The increment in pain threshold with imipramine was only seen with volume at pain threshold but not with pressure at pain threshold, and there was no correlation between the two (fig 5). Although volume is used most often in studies of this type, opinions as to which parameter is more appropriate differ.41 42 The answer to this question, as to many others pertaining to IOBD, may depend on the technique used, as inflation protocol, location, and composition of the balloon affect perception thresholds to IOBD and their response to interventions such as acid perfusion of the oesophagus.43The oesophagus, unlike the stomach or colon, is not designed to function as a reservoir. This has some bearing on the inflation protocol. Luminal distension triggers secondary peristalsis, aimed at propelling the bolus into the stomach.44 According to our experience, and that of others, these contractions can cause strong aborad forces producing discomfort at the nose, where the balloon catheter is fixed.8 This not only distracts the subject, but could theoretically also generate sensations in the chest. With a dwell time of only two seconds and complete deflations between inflations this problem was essentially avoided in the present study. Balloon distension causes a phasic stimulus during inflation and a tonic stimulus while the balloon is inflated. It is important to define which stimulus is being tested, because the two can be rated differently and their response to pharmacological interventions can differ.45 Pressures reported in this study were read during the plateau phase of the inflation cycle, and therefore reflect a parameter of the tonic phase of the stimulus. As the inflation velocity of the pump was stable, changes in inflation volume resulted in changes in the duration of the inflation—that is, the duration of the phasic stimulus. Inflation volume can therefore be considered primarily a parameter affecting the phasic stimulus. The absence of a difference of pressures at pain threshold could be explained by two scenarios. Firstly, imipramine could affect only phasic but not tonic pain. This would be in accordance with the fact that the analgesic effect of imipramine in somatic pain was shown using a phasic pain stimulus.25 The observation that desipramine, given in a dose able to cause symptomatic improvement in patients with functional dyspepsia, did not increase gastric sensory thresholds assessed using the barostat technique could also be explained by this argument.24 A second explanation of why pressures were not different would be that the combination of rapid inflation with short dwell time resulted mainly in an assessment of phasic pain, lacking the sensitivity needed to detect a change in tonic pain thresholds.

In our studies, distension stimuli were applied in an ascending series. This protocol has been criticised because subjects can recognise the inflation pattern and the anticipation of stimuli of greater intensity can not only bias the response according to factors other than pain perception, such as level of anxiety or vigilance, but can also cause sham inflations to be perceived as painful.45 46 Although it is important to eliminate cues with the potential to affect the perception and reporting of pain differently in the groups being compared, for example patients and volunteers, this should be less problematic in a crossover study. In fact, we have shown in the past that sequential and random IOBD yield the same results if assessed in such a manner.26 The low rate of sham inflations accompanied by perceptions in the chest in our study and the fact that none of them was rated as painful suggest that anticipation did not play a major role in the assessment of pain thresholds in our study.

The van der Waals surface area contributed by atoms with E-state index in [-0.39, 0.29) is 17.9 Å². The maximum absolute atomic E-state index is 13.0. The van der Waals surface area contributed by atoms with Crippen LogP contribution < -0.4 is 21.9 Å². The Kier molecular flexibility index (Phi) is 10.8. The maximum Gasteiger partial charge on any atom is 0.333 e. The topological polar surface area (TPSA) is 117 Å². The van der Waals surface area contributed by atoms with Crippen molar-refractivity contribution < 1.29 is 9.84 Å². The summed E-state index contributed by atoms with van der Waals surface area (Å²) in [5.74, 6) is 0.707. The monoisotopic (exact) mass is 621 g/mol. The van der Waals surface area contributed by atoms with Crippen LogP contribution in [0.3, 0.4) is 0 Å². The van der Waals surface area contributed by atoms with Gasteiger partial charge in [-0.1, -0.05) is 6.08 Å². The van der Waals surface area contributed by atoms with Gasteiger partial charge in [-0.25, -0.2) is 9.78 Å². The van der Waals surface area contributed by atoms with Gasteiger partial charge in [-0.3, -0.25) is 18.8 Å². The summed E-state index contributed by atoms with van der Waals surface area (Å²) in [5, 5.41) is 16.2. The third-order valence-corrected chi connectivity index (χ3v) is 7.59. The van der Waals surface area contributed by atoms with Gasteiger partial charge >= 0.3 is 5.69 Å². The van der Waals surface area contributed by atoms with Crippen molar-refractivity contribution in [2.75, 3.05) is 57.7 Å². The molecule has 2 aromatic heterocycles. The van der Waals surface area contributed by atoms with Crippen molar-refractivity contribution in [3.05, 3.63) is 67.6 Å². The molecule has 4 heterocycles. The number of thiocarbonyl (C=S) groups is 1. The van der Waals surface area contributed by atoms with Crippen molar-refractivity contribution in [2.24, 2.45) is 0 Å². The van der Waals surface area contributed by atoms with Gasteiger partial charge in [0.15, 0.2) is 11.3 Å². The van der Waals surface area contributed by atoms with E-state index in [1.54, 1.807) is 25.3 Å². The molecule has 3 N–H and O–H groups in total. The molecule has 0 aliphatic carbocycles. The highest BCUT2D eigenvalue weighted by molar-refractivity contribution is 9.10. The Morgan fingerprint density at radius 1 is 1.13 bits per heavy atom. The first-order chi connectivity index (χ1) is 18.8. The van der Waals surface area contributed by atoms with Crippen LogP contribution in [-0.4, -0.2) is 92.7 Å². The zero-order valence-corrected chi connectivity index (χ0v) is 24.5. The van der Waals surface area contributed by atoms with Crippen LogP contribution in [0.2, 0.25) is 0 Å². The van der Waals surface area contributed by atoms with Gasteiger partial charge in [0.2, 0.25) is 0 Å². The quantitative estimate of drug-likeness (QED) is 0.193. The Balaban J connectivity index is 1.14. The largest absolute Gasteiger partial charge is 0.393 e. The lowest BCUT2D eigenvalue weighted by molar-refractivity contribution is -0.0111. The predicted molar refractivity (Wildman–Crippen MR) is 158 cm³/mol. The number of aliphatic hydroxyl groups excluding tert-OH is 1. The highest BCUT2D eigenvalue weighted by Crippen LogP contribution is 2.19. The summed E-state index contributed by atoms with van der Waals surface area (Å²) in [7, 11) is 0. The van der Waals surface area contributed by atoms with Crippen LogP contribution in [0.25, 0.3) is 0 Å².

Our results are not consistent with the prior report by Cannon et al.19 In that study patients with UCP treated with imipramine had no change in pain thresholds to IOBD despite clinical improvement. Three reasons could account for this discrepancy. Firstly, patients were given 50 mg of imipramine compared with the 75 mg used in our study. Secondly, topical lidocaine was applied for the insertion of the balloon. This could have impaired the ability to perceive the balloon distensions. The application of local anaesthetic to the oesophageal mucosa has been shown to decrease oesophageal perception.47 Thirdly, a beta error is possible because the study had no crossover design and included only seven observations, as reproduction of the typical chest pain was sought. It seems therefore justified to question the negative result of the IOBD in that study, particularly since the other assessment of visceral pain, cardiac pacing, did show an increase in pain tolerance with imipramine.19

In summary, we have shown that imipramine increases pain thresholds to IOBD in normal male volunteers. The absence of psychiatric disease and the absence of a change in oesophageal compliance with imipramine argue against our results being based on the antidepressant or anticholinergic properties of the drug and suggest a visceral analgesic effect.


This work was supported by a grant from the American College of Gastroenterology, Institute for Research, and from the Theodor and Ida Herzog-Egli Foundation, Zürich, Switzerland. It was presented at the annual meeting of the American Gastroenterological Association, Washington DC, May 1997.